TECHNICAL TIP #36; THREADING: TAP DRILL CHARTS, THE RIGHT INFORMATION?
While many factors contribute to tap failure, one that is often overlooked – the drilled hole size.  When a problem arises, generally the drill size being used is checked against a tap/drill chart, and if correct, we look for some other cause for the failure.  But are the tap/drill charts giving us the right information?

First, it must be understood that these charts were developed in the ‘50’s and ‘60’s.  Drill diameters for the various thread sizes were selected based upon the “probable” hole size a standard bright jobber drill with a conventional point would produce.  For example, a #7 (.201”) diameter drill, used for a ¼-20 thread, would generally produce a hole that was approximately 0.004” larger than the drills diameter, or about .205”. Comparing that to the .196-.207 hole size required for that tap, the #7 drill produces a hole near the maximum limit, which is ideal.  This results in approximately a 70% thread height.  Removing most of the excess material with the drill significantly reduces the load on the tap without reducing the strength of the thread.

Today, things have changed significantly.  There are many advanced drill designs, materials, points, coolant holes, and coatings.  Also, accuracy of all drills has improved dramatically as a result of improved drill manufacturing equipment and processes.  Today’s advanced drills, powered by more accurate, high speed computer controlled machine tools, are producing holes much closer to, or even the same as, the actual size of the drill.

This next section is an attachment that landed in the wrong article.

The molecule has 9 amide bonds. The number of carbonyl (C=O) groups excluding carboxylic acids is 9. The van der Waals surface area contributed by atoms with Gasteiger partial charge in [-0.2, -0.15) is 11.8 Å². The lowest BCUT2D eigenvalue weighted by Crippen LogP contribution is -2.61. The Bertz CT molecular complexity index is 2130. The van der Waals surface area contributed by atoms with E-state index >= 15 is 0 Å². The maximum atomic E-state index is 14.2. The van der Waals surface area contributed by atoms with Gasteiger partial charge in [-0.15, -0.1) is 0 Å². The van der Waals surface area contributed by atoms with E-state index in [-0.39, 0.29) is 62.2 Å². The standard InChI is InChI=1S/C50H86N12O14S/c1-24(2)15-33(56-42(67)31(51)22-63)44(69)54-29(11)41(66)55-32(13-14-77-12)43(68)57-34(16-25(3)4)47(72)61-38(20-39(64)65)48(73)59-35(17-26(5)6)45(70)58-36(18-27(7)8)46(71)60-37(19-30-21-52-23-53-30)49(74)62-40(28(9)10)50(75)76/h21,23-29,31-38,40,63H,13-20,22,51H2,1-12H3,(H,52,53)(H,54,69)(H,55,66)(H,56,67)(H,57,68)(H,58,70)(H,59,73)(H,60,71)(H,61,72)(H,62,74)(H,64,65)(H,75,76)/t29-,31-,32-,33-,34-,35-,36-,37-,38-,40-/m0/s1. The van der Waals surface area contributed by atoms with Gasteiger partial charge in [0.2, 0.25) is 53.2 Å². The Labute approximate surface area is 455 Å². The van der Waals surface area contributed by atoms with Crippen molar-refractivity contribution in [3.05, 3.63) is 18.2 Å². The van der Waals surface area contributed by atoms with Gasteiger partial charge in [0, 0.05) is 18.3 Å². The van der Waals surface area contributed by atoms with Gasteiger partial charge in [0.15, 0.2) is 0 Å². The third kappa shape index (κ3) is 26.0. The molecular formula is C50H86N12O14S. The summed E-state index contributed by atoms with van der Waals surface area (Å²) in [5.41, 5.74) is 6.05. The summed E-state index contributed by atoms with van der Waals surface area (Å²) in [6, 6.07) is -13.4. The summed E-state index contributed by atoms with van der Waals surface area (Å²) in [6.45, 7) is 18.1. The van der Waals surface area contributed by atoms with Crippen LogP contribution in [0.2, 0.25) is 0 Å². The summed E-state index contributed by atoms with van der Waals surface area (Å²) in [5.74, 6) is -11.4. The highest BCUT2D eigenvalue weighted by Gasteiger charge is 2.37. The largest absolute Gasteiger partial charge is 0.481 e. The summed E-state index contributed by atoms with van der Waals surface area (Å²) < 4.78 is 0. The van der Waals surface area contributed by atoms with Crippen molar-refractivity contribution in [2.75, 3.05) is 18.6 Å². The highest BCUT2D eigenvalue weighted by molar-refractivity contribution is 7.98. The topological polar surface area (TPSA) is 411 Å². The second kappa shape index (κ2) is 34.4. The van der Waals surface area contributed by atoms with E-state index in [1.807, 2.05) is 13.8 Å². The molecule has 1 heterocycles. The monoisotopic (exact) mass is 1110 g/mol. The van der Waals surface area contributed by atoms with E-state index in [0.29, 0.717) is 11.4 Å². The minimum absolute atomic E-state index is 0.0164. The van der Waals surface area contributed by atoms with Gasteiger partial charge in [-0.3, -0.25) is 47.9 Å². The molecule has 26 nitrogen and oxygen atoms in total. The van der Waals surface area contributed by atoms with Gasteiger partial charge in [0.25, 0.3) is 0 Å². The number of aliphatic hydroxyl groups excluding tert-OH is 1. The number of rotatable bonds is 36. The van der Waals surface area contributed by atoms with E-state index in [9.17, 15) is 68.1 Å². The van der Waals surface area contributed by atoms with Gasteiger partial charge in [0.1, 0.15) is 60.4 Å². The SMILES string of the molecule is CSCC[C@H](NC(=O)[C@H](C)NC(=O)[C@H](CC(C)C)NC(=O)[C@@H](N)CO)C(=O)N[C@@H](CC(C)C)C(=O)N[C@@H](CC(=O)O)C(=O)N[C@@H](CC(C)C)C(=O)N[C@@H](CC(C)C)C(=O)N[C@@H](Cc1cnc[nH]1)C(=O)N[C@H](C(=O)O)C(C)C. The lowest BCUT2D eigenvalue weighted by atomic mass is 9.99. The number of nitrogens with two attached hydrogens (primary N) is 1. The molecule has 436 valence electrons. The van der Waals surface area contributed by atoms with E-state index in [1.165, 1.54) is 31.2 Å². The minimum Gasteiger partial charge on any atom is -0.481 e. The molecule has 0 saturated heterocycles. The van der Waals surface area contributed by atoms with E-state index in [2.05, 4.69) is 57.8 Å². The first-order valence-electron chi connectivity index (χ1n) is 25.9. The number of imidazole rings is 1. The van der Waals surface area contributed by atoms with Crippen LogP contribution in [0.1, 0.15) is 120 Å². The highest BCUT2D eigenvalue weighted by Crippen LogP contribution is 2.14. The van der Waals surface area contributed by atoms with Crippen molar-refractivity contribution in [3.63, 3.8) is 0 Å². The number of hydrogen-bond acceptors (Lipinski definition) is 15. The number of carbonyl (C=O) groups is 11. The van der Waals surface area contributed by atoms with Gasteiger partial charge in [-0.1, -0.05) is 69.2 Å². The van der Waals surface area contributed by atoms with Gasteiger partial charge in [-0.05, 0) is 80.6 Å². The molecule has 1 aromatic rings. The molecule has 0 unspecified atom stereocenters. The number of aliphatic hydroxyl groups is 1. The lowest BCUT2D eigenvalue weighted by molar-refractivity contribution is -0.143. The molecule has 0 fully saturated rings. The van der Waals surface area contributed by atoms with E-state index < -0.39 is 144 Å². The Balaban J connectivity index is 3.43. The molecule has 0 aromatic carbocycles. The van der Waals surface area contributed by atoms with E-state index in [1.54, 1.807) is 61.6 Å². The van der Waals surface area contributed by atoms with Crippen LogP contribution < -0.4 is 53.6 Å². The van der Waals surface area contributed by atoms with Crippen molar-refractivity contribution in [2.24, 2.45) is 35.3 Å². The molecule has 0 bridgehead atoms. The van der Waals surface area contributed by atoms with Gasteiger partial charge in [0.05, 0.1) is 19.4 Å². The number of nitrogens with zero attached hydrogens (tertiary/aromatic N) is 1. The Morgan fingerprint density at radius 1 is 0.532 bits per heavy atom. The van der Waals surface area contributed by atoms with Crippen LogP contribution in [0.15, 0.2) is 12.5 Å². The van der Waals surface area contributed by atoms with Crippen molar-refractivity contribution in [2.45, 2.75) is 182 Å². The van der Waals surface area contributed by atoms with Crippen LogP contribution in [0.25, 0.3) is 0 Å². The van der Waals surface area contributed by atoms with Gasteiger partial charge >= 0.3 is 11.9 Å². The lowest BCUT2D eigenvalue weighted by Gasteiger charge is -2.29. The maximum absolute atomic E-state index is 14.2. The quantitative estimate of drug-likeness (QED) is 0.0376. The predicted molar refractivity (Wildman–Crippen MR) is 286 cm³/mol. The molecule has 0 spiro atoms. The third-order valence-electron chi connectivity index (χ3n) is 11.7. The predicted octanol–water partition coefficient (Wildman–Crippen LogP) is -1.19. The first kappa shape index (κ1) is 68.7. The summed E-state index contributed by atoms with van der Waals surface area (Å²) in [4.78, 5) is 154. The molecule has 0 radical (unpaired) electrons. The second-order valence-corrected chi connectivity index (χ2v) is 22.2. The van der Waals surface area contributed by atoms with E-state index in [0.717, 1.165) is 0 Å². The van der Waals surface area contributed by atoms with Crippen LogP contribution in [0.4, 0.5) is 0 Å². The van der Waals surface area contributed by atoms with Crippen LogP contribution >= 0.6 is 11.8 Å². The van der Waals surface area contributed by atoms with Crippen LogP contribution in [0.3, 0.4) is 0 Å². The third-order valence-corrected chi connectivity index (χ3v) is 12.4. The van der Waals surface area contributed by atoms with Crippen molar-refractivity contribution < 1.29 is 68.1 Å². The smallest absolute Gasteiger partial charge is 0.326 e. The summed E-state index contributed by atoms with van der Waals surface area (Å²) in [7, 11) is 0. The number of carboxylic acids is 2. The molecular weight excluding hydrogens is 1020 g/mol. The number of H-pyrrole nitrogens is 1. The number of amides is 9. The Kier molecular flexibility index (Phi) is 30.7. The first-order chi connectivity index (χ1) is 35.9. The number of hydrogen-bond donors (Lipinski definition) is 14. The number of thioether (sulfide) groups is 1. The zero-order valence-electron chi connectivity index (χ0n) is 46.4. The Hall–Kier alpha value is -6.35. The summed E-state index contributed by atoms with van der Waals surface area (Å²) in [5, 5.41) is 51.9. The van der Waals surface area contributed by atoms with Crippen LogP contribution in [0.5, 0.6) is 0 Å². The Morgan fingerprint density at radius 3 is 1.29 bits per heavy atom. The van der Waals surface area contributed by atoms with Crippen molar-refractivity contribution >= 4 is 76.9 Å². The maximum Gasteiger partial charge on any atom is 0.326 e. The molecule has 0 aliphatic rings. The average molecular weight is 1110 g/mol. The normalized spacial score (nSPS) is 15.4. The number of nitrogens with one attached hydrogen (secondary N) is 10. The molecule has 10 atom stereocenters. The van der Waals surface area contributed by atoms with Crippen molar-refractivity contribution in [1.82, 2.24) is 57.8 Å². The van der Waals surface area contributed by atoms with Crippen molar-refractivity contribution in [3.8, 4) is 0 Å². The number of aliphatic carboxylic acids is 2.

Utilizing modern drills, CNC’s and holders with conventional drill charts could result in tap breakage where none existed before.  The #7 drill may no longer be the correct drill size for a ¼-20.  It may be producing a hole much too small for successful tapping.  It is recommended that the tap/drill chart be used as a reference, or starting point, and select a drill diameter for the best hole size.  The finished hole size is what is relevant!  In the case of the ¼-20, any drill that produces a hole close to .207” could be used.  Even a #5 (.2055”) or a special diameter may be acceptable based upon the drill design and conditions.

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